No law broken in repainting State House – President Granger


President David Granger says he is not aware that he is breaking any law as it relates to his decision to repaint his official residence – State House – in green. State House is listed as a national monument.

Additionally, the President made it clear that he did not receive any letter from the National Trust of Guyana, which is responsible for national monuments across the country; there are laws that govern such monuments under the National Trust Act and guidelines are detailed for changes to national monuments.

State House is being repainted green

“I am not aware that the repair – as you know this building was constructed in 1854 – there’s a lot of rot, some of the windows are falling off and a decision was taken to repair the rotten portions and…I am not aware that a law has been broken,” President Granger told reporters on the sidelines of an event at State House on Wednesday morning.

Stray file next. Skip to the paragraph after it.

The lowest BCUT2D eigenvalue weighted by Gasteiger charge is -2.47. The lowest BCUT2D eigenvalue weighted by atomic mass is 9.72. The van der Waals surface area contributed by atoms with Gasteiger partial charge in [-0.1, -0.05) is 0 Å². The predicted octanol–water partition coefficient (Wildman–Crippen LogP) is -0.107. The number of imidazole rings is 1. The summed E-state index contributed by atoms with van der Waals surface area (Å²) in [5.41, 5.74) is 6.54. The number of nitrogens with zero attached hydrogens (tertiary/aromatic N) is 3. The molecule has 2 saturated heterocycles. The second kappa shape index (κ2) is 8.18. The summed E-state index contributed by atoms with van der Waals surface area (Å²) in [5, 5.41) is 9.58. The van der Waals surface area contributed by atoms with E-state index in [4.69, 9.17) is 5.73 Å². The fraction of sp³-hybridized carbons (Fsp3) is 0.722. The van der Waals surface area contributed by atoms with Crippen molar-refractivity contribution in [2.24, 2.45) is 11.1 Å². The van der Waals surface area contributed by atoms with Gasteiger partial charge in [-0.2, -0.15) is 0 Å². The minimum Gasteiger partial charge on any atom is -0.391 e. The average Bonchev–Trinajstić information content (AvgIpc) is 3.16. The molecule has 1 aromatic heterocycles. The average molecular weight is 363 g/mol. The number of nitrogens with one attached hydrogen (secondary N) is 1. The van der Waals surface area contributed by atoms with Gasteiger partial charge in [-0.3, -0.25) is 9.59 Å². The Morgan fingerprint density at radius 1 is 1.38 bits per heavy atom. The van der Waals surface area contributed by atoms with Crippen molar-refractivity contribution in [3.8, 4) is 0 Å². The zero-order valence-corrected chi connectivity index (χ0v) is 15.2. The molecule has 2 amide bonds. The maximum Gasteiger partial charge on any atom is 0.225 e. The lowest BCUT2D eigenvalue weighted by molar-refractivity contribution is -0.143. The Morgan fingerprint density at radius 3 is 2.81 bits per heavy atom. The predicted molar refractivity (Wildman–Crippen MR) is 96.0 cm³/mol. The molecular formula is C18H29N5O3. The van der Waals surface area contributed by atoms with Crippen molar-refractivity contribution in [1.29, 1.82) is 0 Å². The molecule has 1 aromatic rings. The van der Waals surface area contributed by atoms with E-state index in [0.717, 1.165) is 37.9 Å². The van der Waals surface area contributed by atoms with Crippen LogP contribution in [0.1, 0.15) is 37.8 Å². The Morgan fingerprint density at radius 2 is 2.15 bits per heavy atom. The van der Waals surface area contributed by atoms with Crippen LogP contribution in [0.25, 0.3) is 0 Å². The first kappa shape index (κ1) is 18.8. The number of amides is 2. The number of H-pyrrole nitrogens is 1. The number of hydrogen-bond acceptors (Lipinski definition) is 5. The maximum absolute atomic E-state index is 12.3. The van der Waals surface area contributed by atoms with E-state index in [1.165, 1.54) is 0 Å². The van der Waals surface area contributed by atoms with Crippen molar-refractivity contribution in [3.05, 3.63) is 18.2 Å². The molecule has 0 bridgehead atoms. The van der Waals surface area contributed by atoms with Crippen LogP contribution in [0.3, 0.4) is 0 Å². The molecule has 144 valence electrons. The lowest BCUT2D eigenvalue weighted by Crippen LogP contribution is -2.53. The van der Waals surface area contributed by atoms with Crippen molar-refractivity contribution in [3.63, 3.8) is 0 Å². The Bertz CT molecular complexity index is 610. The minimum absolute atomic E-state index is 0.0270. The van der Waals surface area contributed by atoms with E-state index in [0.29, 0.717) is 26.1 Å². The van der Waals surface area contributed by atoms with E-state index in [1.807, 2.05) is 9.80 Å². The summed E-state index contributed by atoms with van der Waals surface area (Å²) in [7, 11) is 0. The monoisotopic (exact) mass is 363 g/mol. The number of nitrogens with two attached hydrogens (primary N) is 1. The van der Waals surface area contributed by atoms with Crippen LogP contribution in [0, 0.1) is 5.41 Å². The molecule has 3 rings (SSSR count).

As a matter of fact, he urged the National Trust to worry about the current state of other buildings across the city, including City Hall.

“We have heritage buildings all across the country, some of them are collapsing.”

In a report carried by News Source last week, Chairman of the National Trust, Lennox Hernandes was quoted as saying that while there may be no regulations governing the colour of the building, there are guidelines that should have been followed with the National Trust before moves were made to change the colour.

According to the News Source report, the Chairman said that the National Trust was not been contacted about the change of colour and that they wrote the Ministry of the Presidency regarding the issue.

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